The fifth property, owned by Thomas Yezbak of Yezbak Enterprises, is close to the annex behind the courthouse and includes a one-story warehouse and adjacent parking lot.

Yezbak said he did not submit a sealed proposal to the county, but he had K2Engineering render drawings depicting how the warehouse could be renovated into a two-story building with cell space. Copies of the drawings, which he delivered to several courthouse offices, depict elevated walkways that connect the renovated warehouse to a proposed central court building and the annex.

The walkways would extend over railroad tracks and a creek, according to the drawings produced by K2 Engineering of Uniontown.

“It would be nice because it will keep it in Uniontown, where it belongs, and it connects to the existing prison,” Yezbak said.

Yezbak would not disclose an asking price. His proposal was not submitted with the other four properties via the sealed-bid process with a listed selling price.

Uniontown City Council last week voted to give the county a former police station on East Peter Street for a prison expansion. Known as the old city jail, the brick structure is next to the current jail. It needs at least $100,000 worth of improvements to bring it up to code, City Clerk Kim Marshall said.

Zapotosky said the old jail could house a kitchen, chapel and attorney-inmate meeting rooms, but likely wouldn’t include many cells.

“My suggestion to free up square footage for cells would be to utilize it for the kitchen, the chapel, attorney-client rooms and for family visitation so we have more space at the old facility for cells,” Zapotosky said. “Structurally, the building is sound but needs a lot of work inside.”

Liz Zemba is a staff writer for Trib Total Media. She can be reached at 412-601-2166 or [email protected].

TribLIVE commenting policy

You are solely responsible for your comments and by using you agree to our Terms of Service.

We moderate comments. Our goal is to provide substantive commentary for a general readership. By screening submissions, we provide a space where readers can share intelligent and informed commentary that enhances the quality of our news and information.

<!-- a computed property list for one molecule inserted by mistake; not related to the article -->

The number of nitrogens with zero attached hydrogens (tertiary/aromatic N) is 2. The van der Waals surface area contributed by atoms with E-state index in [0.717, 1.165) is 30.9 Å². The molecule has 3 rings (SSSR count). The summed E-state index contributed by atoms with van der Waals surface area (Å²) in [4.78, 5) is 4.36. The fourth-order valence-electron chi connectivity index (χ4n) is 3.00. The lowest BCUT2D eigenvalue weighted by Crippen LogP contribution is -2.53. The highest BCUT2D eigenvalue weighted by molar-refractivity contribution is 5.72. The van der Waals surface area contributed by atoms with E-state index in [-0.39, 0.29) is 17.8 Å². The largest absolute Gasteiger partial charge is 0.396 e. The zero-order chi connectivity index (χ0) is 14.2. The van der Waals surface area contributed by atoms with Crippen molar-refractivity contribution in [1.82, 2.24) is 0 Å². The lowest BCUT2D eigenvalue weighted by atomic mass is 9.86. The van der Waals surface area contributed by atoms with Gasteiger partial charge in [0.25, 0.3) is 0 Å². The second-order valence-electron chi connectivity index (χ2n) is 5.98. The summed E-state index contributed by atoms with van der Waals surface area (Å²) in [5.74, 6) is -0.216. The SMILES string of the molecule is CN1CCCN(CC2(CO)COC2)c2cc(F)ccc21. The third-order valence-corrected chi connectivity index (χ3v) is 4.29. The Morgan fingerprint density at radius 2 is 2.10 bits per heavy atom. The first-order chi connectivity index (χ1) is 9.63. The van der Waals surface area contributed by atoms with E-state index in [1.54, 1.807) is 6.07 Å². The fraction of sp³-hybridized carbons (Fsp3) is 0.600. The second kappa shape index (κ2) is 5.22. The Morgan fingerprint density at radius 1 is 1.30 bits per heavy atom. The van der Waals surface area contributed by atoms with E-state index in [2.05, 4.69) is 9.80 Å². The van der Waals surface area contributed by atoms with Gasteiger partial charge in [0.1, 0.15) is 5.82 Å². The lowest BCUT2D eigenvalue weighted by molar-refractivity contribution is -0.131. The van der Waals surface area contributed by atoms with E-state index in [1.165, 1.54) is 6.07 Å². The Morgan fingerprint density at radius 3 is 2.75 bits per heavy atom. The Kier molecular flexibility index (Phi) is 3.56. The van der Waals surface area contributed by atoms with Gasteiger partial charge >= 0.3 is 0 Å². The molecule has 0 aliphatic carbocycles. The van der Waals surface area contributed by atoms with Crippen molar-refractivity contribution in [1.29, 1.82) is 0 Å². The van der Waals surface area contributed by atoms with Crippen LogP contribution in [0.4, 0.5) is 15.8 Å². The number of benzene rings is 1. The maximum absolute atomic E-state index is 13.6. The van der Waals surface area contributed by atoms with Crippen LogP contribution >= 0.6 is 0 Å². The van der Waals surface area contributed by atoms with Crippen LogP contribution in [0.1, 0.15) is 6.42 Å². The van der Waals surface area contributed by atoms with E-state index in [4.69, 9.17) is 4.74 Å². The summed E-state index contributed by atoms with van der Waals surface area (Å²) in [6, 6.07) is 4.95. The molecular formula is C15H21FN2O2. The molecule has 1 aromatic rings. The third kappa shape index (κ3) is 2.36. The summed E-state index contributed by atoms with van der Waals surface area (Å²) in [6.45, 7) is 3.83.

While most comments will be posted if they are on-topic and not abusive, moderating decisions are subjective. We will make them as carefully and consistently as we can. Because of the volume of reader comments, we cannot review individual moderation decisions with readers.

We value thoughtful comments representing a range of views that make their point quickly and politely. We make an effort to protect discussions from repeated comments either by the same reader or different readers

We follow the same standards for taste as the daily newspaper. A few things we won't tolerate: personal attacks, obscenity, vulgarity, profanity (including expletives and letters followed by dashes), commercial promotion, impersonations, incoherence, proselytizing and SHOUTING. Don't include URLs to Web sites.

We do not edit comments. They are either approved or deleted. We reserve the right to edit a comment that is quoted or excerpted in an article. In this case, we may fix spelling and punctuation.

We welcome strong opinions and criticism of our work, but we don't want comments to become bogged down with discussions of our policies and we will moderate accordingly.

We appreciate it when readers and people quoted in articles or blog posts point out errors of fact or emphasis and will investigate all assertions. But these suggestions should be sent via e-mail. To avoid distracting other readers, we won't publish comments that suggest a correction. Instead, corrections will be made in a blog post or in an article.